- Category: Movie Reviews
- Written by Gilbert Seah
Added new category to the BEST BETS of the week - Best African American film. A lot of good ones out there right now - BIRTH OF A NATION, MOONLIGHT and now LOVING.
To find reviews of any film, type the film title in the SEARCH box.
New films opening this week are ARRIVAL, LOVING, AN EYE FOR AN EYE among others.
ALMOST CHRISTMAS (USA 2016) **
Directed by David E. Talbert
This is the time of the year that Hollywood dishes out their first Christmas films. The subject is often a family set around the big family Christmas dinner. It is as if Thanksgiving does not provide audiences with a similar film already. So as early as the first week of November ALMOST CHRISTMAS (not to be confused with Paul Morrison’s film ALL IS BRIGHT that was originally titled ALMOST CHRISTMAS) debuts with all its sweet sugar coating and dabbed with cliches and predictability.
This time around, it is an African American family Christmas. The family patriarch Walter (Danny Glover) is now a widower 10 months after the passing on of his perfect wife. His five children, three daughters and two sons with an assortment of tag-alongs that include wives and husbands, in-laws and grandchildren arrive for the big dinner. There is no turkey in this dinner.
The premise is the patriarch praying for his family to get along. If they can honour that wish and spend five days under the same roof without killing one another, it will be a Christmas miracle. And somewhat of a miracle that a film with this well-worn plot would turn out any good.
As expected in Christmas movies of this sort, the comedic set-ups will include:
setting up of the outdoor Christmas decorations, often on a roof with lots of electric lights that will blow up;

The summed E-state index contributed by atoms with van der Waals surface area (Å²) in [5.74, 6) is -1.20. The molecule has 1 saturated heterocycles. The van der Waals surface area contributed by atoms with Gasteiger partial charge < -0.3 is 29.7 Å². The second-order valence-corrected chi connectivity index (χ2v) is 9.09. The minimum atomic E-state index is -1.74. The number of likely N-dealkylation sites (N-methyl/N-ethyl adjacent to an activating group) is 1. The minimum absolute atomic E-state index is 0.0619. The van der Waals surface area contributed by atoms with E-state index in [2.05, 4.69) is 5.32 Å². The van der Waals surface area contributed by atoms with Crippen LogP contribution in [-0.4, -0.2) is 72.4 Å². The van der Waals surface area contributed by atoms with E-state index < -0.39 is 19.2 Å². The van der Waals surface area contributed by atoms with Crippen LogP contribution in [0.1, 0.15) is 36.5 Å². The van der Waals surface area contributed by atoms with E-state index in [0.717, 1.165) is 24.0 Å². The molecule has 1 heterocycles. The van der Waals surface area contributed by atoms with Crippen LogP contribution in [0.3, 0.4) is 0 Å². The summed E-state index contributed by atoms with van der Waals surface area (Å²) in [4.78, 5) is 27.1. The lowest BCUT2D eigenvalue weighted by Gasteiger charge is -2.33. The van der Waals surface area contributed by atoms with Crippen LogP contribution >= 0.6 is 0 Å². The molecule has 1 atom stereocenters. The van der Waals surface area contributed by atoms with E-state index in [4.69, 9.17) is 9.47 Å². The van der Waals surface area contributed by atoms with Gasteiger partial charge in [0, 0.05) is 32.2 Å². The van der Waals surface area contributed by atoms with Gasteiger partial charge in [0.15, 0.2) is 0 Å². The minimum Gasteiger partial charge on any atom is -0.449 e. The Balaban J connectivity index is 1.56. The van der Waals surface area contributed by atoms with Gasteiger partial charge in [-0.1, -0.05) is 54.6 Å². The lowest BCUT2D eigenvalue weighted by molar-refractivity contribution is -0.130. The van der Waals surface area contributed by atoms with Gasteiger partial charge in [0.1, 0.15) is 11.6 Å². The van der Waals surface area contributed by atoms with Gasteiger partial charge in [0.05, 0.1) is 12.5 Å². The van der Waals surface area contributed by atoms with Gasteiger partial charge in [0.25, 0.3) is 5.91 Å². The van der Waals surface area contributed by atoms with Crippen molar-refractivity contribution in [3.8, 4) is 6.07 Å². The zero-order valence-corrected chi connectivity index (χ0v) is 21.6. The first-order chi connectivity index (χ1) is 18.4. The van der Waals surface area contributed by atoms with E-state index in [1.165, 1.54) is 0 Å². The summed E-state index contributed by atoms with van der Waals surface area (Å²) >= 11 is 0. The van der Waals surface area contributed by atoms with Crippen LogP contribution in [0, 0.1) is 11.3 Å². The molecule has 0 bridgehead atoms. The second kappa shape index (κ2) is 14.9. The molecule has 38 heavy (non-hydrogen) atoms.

quarrelling siblings with nasty exchanges but all will be forgotten and forgiven as the season of good cheer arrives;
cute kids whose cuteness will overstay their welcome
some silly surprise that will be sprung on the unsuspecting family members (selling of the family house in this case)
silly games that the family members will play (football in this one)
ALMOST CHRISTMAS begins with the film settling on the protagonist, Walter, before any guests arrive. Auntie May (Mo‘Nique) is the first one to arrive followed by the children, one by one. There are quite many and it takes the audience a while to figure out who is who. Director Talbert does a good job here and everyone becomes a familiar face half way through the film.
The film is titled from ‘6 days till Christmas’, ‘5 days till Christmas’ till ‘Christmas Day’. This is unfortunate as the film really drags on. When the title ‘3 Days till Christmas appear’, the audience can only shrug that there are still 3 days and 3 film segments to go.
Talbert’s film begins on quite a serious note with Walter’s pouting, trying to bake a sweet potato pie his wife made. The serious note is maintained towards this basic comedy which is not all too funny. The comedic set-ups are already tired formulas tried out once and again in other similar films.